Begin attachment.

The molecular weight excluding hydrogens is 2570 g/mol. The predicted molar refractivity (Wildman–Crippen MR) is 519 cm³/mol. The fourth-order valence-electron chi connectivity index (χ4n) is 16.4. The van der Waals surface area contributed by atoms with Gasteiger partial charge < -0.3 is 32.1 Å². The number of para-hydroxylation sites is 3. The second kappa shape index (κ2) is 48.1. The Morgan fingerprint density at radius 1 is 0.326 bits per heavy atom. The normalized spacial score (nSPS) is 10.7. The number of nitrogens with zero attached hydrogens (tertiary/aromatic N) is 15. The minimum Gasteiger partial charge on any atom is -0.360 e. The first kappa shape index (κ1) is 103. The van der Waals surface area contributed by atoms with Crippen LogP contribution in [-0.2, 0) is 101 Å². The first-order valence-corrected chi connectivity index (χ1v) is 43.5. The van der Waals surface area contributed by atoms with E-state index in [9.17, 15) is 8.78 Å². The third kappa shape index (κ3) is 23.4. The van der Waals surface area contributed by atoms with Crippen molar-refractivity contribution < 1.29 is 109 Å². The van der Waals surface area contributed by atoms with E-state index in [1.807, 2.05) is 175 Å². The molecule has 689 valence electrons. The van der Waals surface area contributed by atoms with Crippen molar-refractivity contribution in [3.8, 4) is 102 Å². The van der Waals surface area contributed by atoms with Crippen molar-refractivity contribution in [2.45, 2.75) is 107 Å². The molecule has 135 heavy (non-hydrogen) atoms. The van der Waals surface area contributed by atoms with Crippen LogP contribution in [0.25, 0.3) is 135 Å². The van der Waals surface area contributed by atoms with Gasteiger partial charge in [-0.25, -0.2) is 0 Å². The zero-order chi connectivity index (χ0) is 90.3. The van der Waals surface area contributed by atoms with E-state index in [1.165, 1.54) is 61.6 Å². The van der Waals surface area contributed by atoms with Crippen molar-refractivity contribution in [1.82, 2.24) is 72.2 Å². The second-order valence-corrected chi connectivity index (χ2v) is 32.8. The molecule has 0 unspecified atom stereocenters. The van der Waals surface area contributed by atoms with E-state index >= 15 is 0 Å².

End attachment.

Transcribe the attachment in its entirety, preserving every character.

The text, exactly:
The molecular weight excluding hydrogens is 2570 g/mol. The predicted molar refractivity (Wildman–Crippen MR) is 519 cm³/mol. The fourth-order valence-electron chi connectivity index (χ4n) is 16.4. The van der Waals surface area contributed by atoms with Gasteiger partial charge < -0.3 is 32.1 Å². The number of para-hydroxylation sites is 3. The second kappa shape index (κ2) is 48.1. The Morgan fingerprint density at radius 1 is 0.326 bits per heavy atom. The normalized spacial score (nSPS) is 10.7. The number of nitrogens with zero attached hydrogens (tertiary/aromatic N) is 15. The minimum Gasteiger partial charge on any atom is -0.360 e. The first kappa shape index (κ1) is 103. The van der Waals surface area contributed by atoms with Crippen LogP contribution in [-0.2, 0) is 101 Å². The first-order valence-corrected chi connectivity index (χ1v) is 43.5. The van der Waals surface area contributed by atoms with E-state index in [9.17, 15) is 8.78 Å². The third kappa shape index (κ3) is 23.4. The van der Waals surface area contributed by atoms with Crippen molar-refractivity contribution < 1.29 is 109 Å². The van der Waals surface area contributed by atoms with E-state index in [1.807, 2.05) is 175 Å². The molecule has 689 valence electrons. The van der Waals surface area contributed by atoms with Crippen molar-refractivity contribution in [3.8, 4) is 102 Å². The van der Waals surface area contributed by atoms with Crippen molar-refractivity contribution in [2.45, 2.75) is 107 Å². The molecule has 135 heavy (non-hydrogen) atoms. The van der Waals surface area contributed by atoms with Crippen LogP contribution in [0.25, 0.3) is 135 Å². The van der Waals surface area contributed by atoms with Gasteiger partial charge in [-0.25, -0.2) is 0 Å². The zero-order chi connectivity index (χ0) is 90.3. The van der Waals surface area contributed by atoms with E-state index in [1.165, 1.54) is 61.6 Å². The van der Waals surface area contributed by atoms with Crippen molar-refractivity contribution in [1.82, 2.24) is 72.2 Å². The second-order valence-corrected chi connectivity index (χ2v) is 32.8. The molecule has 0 unspecified atom stereocenters. The van der Waals surface area contributed by atoms with E-state index >= 15 is 0 Å².